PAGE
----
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Health is not a free market commodity, like a car. People will spend everything they have and whatever they can borrow for health.

An Interview With Medical Historian James Mohr

Q. Is government involvement in health care un-American?

A. There is a long American tradition of public responsibility for health. In the 19th century, for instance, states devoted as much as 30 percent of their budgets to public mental health care. And when it became clear that vaccination actually worked against smallpox, state after state created labs to provide vaccines free of charge to citizens. So to say it’s un-American is profoundly wrongheaded.

Is the current system broken?

It can’t be sustained as it is right now if we care about the public’s overall health. We can’t afford it. The World Health Organization ranks the U.S. 38th in health-care quality, below Dominica and Costa Rica and above Slovenia and Cuba. Meanwhile, per capita we’re spending half again as much as our nearest competitor.

What’s the key problem?

Nowhere else are doctors paid the way they are here, or allowed to have such absolute autonomy. Decisions made in the 19th century created an occupation that almost guarantees a handsome income and high status, but offered few incentives to be rigorous about internal discipline: It’s still almost impossible to lose a medical license. As a result, medical mistake rates are stupefying: Hundreds of thousands of Americans die annually from medical errors.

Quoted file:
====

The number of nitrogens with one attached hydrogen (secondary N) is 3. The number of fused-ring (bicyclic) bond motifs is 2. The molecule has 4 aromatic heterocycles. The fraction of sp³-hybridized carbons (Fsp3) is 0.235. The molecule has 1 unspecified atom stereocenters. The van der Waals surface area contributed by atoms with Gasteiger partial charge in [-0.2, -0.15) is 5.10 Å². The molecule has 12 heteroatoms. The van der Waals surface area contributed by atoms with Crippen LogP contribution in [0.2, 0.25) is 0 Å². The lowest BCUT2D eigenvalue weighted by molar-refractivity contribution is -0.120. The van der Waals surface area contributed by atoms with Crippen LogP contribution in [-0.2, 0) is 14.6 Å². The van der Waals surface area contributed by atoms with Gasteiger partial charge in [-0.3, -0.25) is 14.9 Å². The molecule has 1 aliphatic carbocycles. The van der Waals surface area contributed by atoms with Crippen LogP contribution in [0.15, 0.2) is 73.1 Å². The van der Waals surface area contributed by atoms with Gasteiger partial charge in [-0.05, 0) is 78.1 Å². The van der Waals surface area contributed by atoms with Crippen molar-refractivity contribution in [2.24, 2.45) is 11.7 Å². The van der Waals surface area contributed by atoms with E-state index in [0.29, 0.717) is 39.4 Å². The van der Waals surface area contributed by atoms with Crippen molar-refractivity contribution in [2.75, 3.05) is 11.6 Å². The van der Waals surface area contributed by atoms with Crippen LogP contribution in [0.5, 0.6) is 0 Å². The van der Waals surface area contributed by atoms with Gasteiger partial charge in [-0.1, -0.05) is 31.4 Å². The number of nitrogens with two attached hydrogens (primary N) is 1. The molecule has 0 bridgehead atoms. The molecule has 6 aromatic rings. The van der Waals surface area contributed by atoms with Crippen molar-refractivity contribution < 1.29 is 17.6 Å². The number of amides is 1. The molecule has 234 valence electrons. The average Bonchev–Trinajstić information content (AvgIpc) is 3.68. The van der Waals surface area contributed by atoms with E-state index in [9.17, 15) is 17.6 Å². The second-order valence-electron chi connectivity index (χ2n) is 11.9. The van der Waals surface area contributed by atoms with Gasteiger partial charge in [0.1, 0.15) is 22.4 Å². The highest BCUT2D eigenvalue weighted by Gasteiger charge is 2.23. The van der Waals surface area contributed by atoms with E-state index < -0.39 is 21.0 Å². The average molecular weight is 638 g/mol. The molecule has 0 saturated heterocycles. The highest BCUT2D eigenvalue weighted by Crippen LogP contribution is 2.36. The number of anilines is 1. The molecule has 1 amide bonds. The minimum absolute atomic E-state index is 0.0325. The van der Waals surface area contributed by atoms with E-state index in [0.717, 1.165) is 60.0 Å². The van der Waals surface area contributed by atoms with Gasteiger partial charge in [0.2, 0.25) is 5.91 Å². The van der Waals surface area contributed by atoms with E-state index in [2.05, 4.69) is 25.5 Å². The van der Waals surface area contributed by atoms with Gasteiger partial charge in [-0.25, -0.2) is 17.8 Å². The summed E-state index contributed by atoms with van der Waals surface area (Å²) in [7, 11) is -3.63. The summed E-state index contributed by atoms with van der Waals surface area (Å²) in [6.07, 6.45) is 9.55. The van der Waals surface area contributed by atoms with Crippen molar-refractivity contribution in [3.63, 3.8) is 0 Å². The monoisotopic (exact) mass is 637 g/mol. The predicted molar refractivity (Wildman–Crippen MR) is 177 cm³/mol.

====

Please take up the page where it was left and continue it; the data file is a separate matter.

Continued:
You sound like an anti-doctor muckraker.

I’m not. I believe most physicians are caring professionals. But because of the way our health-care system evolved, bad doctors are rarely held accountable for their mistakes. Under 5 percent of doctors account for roughly a third of malpractice suits, yet the system lets them keep their licenses.

How are doctors regulated?

Historically there has been very little regulation. By the 1880s, the doctors who graduated from a medical school were pushing to upgrade the profession. They wanted licensing laws at the state level and tighter educational requirements, and got them. But unlike elsewhere, American licenses came with no strings attached.

What was the result?

The heightened educational standards began reducing the number of medical school graduates, thereby reducing the number of license-able physicians. And so their power and prestige in society increased—along with their incomes, which was the bottom line. Meanwhile, the situation priced many Americans out of health care.

What about early efforts to provide national insurance?

In 1915 and 1916, bills were introduced into Congress that would have produced a structure similar to those in place today throughout Western Europe. Initially the AMA—the American Medical Association—was all for it. After all, doctors had been accustomed to collecting only 50 percent of their bills, so 100 percent looked like a good deal. National insurance seemed inevitable. But the AMA soon began to shift its position.


The leadership was afraid: If the government became the principal payer, doctors might lose their autonomy and become government employees at fixed salaries. So they hunkered down behind the concept of fee-for-service: direct payment by the patient. They actively opposed doctors who hired out to group practices, and ostracized doctors who signed contracts with labor unions on a per-head basis, similar to modern HMOs. World War I brought new arguments: National insurance was Prussian, socialist, un-American.

What resulted?

Doctors’ incomes and medical costs continued to rise steadily in the 1920s. In 1932 the Committee on the Costs of Medical Care, a national blue ribbon panel that included the AMA, again recommended a national insurance program. But a committee minority said that would destroy the medical profession. The AMA claimed this minority represented the majority of physicians—although no one could ever calculate whether that was true—and killed that initiative too.